SAP

SAP-Power-Pose_caphoto10269

The German software company SAP has quantified what employee engagement means to their bottom-line. In their 2014 Integrated Report they estimate that for every percentage point on their employee engagement index the impact on their operating profits go up between € 35 million and € 45 million. Their secret ingredient? Their employees understand the “why” behind their jobs and how their personal inspiration ties to a bigger vision. The reason why they come to work each day.

 

Southwest Airlines

SW-b1

Southwest Airlines has been around for over 40 years as a very successful airline in an industry that sees many businesses fail. As Herb Kelleher, founder of Southwest, explains any airline can buy all the physical things and copy our business model but “The things you can’t buy are dedication, devotion, loyalty—the feeling that you are participating in a crusade.” In 2013, Southwest updated their vision and purpose, and according to Southwest CEO Gary Kelly, “Southwest is a great place to work and brings the greatest joy because we have such meaningful purpose.” The purpose to “connect people to what’s important in their lives through friendly, reliable, and low-cost air travel.”

Making Crusaders

No surprise the strong and admired brands we know and love are also strong brands within their company’s walls. Employee brand advocacy is a competitive advantage. The power of employees who are truly engaged as brand advocates is difficult for competitors to replicate and for customers to ignore. The key elements required to make the right environment for employees to succeed as ambassadors are:

  • Strong understanding of the brand’s big picture and purpose
  • Clearly linking their aspiration with those of the brand
  • Freedom to speak and share via social channels about their brand experiences
  • Autonomy to enhance a customer relationship or fix a problem
  • Tools to help employees share the brand
  • Trust that the brand and culture has their well-being covered
  • Feeling appreciated and having an impact on the purpose

 

Brand crusaders don’t originate overnight nor does a strong brand culture just happen. It starts at the top and is clearly supported by all levels of the organization. Building a robust employee culture will help build a durable brand cult. Keep a pulse on your brand culture and employee engagement. Chances are if you have a strong customer brand you already have a very dedicated employee culture. Just make sure you give them the tools and support to help them amplify your brand. If you don’t start building a culture that will support your brand vision, you are only renting your employees, and in turn, your customers. As Hsieh said “The brand may lag the culture at first, but eventually it will catch up.”

 

May the employee brand force be with you!

1

Brand’s Voice… it’s not what is said, it’s how it’s said that matters

Everyone in brand marketing understands the importance of clearly defining and living your brand tone-of-voice but I am not sure many brands stay true to their personality. In some cases, let the creative teams win and run a muck. As blogger Harriet Cummings says “A tone of voice is not what you say, but how you say it. This encompasses not only the words you choose, but their order, rhythm and pace.” Some brands tone-of-voice are just down-right boring or nonexistent, and others change their voice daily depending on who is controlling it or where it’s being used. It’s so easy to fall for fun and humorous creative, but by not matching your brand’s tone and voice, you could be diluting your brand’s hard-earned equity.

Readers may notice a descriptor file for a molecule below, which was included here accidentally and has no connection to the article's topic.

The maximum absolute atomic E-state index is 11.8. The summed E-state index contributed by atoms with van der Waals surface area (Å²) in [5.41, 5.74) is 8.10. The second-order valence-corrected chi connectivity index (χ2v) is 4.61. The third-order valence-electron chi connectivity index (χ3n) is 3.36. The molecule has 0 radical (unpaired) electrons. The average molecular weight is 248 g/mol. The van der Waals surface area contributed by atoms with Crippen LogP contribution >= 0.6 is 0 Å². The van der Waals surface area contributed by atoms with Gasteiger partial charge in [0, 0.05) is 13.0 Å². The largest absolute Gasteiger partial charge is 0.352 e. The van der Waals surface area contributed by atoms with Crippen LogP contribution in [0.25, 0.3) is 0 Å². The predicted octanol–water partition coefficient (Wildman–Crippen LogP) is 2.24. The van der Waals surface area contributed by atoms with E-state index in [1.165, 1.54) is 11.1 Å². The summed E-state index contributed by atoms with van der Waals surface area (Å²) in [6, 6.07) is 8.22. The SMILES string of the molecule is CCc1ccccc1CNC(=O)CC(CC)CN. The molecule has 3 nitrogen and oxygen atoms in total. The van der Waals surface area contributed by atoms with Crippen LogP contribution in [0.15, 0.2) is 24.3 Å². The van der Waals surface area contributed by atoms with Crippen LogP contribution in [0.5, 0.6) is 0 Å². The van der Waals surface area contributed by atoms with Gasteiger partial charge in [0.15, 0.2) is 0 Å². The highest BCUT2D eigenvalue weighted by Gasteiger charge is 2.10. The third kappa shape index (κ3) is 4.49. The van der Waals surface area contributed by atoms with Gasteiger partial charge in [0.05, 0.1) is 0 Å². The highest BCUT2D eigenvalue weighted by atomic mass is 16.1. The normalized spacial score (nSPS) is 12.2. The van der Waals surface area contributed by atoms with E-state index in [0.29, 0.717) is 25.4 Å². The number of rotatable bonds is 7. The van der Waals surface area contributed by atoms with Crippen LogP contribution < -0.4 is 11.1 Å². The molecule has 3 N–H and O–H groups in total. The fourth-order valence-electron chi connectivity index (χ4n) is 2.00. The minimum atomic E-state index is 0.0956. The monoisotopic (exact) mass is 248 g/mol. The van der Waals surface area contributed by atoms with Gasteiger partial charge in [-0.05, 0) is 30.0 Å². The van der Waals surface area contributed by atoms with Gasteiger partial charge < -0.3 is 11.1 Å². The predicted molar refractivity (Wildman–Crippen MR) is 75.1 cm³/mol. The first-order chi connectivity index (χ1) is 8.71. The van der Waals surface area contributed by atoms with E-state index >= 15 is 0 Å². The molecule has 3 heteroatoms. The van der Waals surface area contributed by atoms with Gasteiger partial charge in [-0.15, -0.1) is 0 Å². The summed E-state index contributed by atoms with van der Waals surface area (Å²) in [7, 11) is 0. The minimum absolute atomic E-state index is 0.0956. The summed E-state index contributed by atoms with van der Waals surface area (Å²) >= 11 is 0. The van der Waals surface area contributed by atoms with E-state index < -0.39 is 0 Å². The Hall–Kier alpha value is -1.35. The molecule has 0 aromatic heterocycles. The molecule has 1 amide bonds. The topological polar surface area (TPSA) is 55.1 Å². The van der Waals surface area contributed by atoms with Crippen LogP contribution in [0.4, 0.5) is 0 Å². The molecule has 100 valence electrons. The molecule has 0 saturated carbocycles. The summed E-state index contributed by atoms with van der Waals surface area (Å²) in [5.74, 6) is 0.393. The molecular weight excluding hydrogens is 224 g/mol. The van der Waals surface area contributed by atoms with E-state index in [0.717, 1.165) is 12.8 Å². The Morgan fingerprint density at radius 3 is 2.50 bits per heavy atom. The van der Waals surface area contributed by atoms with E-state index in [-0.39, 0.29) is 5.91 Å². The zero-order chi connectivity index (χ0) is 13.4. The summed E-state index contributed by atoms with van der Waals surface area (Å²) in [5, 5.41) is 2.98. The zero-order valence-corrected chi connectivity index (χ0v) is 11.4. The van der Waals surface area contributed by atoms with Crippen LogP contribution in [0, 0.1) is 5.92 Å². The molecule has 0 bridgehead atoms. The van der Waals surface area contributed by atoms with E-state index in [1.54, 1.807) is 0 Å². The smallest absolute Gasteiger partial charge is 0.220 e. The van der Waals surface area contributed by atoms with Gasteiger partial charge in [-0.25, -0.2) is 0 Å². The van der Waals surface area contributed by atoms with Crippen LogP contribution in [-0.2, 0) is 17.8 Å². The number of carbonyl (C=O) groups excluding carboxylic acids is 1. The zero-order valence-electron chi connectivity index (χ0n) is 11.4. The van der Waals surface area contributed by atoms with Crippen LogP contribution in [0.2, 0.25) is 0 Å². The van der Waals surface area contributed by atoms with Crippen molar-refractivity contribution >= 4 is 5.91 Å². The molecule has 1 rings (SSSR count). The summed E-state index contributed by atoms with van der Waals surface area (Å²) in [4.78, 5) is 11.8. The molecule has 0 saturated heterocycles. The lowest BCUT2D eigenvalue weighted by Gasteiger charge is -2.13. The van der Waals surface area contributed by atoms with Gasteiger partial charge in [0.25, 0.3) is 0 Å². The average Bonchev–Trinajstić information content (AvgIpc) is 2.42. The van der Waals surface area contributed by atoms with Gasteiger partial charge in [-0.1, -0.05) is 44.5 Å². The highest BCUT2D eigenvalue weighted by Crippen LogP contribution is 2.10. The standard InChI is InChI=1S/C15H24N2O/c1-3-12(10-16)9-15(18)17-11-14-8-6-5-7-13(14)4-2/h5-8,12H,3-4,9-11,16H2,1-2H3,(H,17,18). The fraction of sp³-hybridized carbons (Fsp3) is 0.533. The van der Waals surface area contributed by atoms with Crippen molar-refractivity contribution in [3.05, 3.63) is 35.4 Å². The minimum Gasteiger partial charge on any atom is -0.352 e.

Rob Marsh, copywriter and author of the blog Brandstory says “very little attention is paid to brand voice—the words, phrases, and characteristics that set a brand apart take a back seat to the more “important” visual aspects of the brand.” The reason why is because defining and living a brand tone-of-voice is damn hard. It is especially hard when many people are involved in producing various communications, each having a different point-of-views of what the brand voice should be. If done right, the brand tone-of-voice can be distinctive, recognisable and unique. In life, sometime it’s more important on how you say something than what you say. As American author Maya Angelou once said, “People don’t always remember what you say or even what you do, but they always remember how you made them feel.”

 

A brand’s voice, when consistent, can tell consumers a great deal about the brand, especially its attitude and overall personality. To be successful whatever the brands tone-of-voice is, it must be consistently delivered everywhere. Comedian Jerry Seinfeld says that most people aren’t aware of the many different tones they project. But with a brand you can build a brand image from a consistent tone that accentuates its brand values and personality. Nigel Edginton-Vigus, Creative director at Blue Hive advertising agency says many large brands are schizophrenia with their tone-of-voice. You can go from a friendly and chatty physical brand experience a cold and cluttered online experience. “It’s like finishing this amazing love-making session and you lie back content with bliss and your partner turns to you and says ‘affirmative you now have been logged out. Thank you.’”

 

To illustrate the importance of a brand’s voice, I have selected three brands in the men’s shaving industry who demonstrate three different voices.

 

The Designer Shave Brand’s Voice

 

The first one is Harry’s, an online low-cost provider of high quality men’s shaving products. Harry’s was founded by Andy Katz-Mayfield and Jeffrey Raider, two bright millennials who shared a passion “for simple design, appreciation of well-made things, and a belief that companies should try to make the world a better place.” Not surprising, Jeff went on to become co-founder of the trendy online eye-wear retailer Warby Parker. Harry’s website states “Harry’s was built out of respect for quality craftsmanship. Simple design, modern convenience and most importantly for guys who think they shouldn’t have to overpay for a great shave.”